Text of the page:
How NASA plans to knock asteroids heading toward Earth off course

Since one of the biggest asteroids to strike Earth nearly 65 million years ago, our planet has been unarmed -- until now.

On the front lines of defending the planet is the newest technological advancement by NASA's Planetary Defense team: the Double Asteroid Redirection Test, otherwise known as DART.

DART's mission? To knock asteroids flying close to Earth off-course by striking them at a speed about nine times faster than a bullet.

NASA plans on testing the DART system on the moon of the asteroid Didymos. The satellite launches into space in 2020 with plans for impact in 2022.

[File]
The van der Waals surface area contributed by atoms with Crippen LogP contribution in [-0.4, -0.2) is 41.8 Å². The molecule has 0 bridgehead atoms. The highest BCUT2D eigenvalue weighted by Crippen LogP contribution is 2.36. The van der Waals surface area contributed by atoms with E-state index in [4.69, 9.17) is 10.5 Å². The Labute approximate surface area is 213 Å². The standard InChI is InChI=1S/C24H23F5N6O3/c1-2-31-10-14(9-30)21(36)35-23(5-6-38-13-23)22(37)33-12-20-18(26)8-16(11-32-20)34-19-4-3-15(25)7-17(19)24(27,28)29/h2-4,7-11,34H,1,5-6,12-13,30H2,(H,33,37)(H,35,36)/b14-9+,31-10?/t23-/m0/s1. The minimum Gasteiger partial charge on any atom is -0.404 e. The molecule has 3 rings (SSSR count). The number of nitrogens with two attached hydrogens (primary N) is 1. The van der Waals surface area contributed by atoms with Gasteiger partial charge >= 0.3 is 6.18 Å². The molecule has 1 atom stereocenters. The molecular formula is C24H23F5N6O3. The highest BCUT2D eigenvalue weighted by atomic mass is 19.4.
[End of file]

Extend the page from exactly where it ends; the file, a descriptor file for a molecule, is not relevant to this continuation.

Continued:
"That's why we're doing this demonstration on the moon of an asteroid because we can change its orbit around Didymos much more easily and be able to measure the change we make much more easily," said Andy Rivkin, co-lead of the DART investigation team.


Small meteors hit Earth everyday, breaking up in the upper atmosphere and mostly going unnoticed. But several have been caught shooting across the sky.

The damage they can cause isn't just the stuff of fiction. In 1908 an asteroid flattened hundreds of square miles of forest in Siberia. In 2013 a meteor about 65 feet wide exploded over Chelyabinsk, Russia, injuring about 1,500 people and damaging thousands of buildings.

"There are no threatening asteroids that we know of but… the way that that probability works, we don't think that we're due, but it's not the sort of thing you can predict like that," Rivkin said.